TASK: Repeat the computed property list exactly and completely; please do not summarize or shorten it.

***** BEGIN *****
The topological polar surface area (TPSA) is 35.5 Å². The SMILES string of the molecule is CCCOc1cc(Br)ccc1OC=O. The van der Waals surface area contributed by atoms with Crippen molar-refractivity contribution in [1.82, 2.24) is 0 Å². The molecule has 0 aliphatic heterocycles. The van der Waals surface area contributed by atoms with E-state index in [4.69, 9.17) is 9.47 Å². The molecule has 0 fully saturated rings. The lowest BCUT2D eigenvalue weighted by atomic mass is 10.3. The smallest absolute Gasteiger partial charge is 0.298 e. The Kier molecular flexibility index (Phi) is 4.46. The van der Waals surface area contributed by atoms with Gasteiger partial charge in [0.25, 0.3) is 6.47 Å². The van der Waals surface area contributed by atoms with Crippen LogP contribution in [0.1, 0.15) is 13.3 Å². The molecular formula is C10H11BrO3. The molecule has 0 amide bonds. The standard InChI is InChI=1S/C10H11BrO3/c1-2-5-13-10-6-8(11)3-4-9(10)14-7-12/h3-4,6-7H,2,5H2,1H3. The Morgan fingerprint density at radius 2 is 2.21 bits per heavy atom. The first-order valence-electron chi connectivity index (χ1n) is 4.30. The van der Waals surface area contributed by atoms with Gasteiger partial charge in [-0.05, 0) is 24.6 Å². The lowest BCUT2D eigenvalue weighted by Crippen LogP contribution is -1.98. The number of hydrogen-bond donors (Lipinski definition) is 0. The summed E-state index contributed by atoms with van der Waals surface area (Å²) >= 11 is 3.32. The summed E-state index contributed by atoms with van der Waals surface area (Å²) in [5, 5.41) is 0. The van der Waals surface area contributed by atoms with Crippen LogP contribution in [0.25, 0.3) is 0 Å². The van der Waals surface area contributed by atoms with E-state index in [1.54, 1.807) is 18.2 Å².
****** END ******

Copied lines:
The topological polar surface area (TPSA) is 35.5 Å². The SMILES string of the molecule is CCCOc1cc(Br)ccc1OC=O. The van der Waals surface area contributed by atoms with Crippen molar-refractivity contribution in [1.82, 2.24) is 0 Å². The molecule has 0 aliphatic heterocycles. The van der Waals surface area contributed by atoms with E-state index in [4.69, 9.17) is 9.47 Å². The molecule has 0 fully saturated rings. The lowest BCUT2D eigenvalue weighted by atomic mass is 10.3. The smallest absolute Gasteiger partial charge is 0.298 e. The Kier molecular flexibility index (Phi) is 4.46. The van der Waals surface area contributed by atoms with Gasteiger partial charge in [0.25, 0.3) is 6.47 Å². The van der Waals surface area contributed by atoms with Crippen LogP contribution in [0.1, 0.15) is 13.3 Å². The molecular formula is C10H11BrO3. The molecule has 0 amide bonds. The standard InChI is InChI=1S/C10H11BrO3/c1-2-5-13-10-6-8(11)3-4-9(10)14-7-12/h3-4,6-7H,2,5H2,1H3. The Morgan fingerprint density at radius 2 is 2.21 bits per heavy atom. The first-order valence-electron chi connectivity index (χ1n) is 4.30. The van der Waals surface area contributed by atoms with Gasteiger partial charge in [-0.05, 0) is 24.6 Å². The lowest BCUT2D eigenvalue weighted by Crippen LogP contribution is -1.98. The number of hydrogen-bond donors (Lipinski definition) is 0. The summed E-state index contributed by atoms with van der Waals surface area (Å²) >= 11 is 3.32. The summed E-state index contributed by atoms with van der Waals surface area (Å²) in [5, 5.41) is 0. The van der Waals surface area contributed by atoms with Crippen LogP contribution in [0.25, 0.3) is 0 Å². The van der Waals surface area contributed by atoms with E-state index in [1.54, 1.807) is 18.2 Å².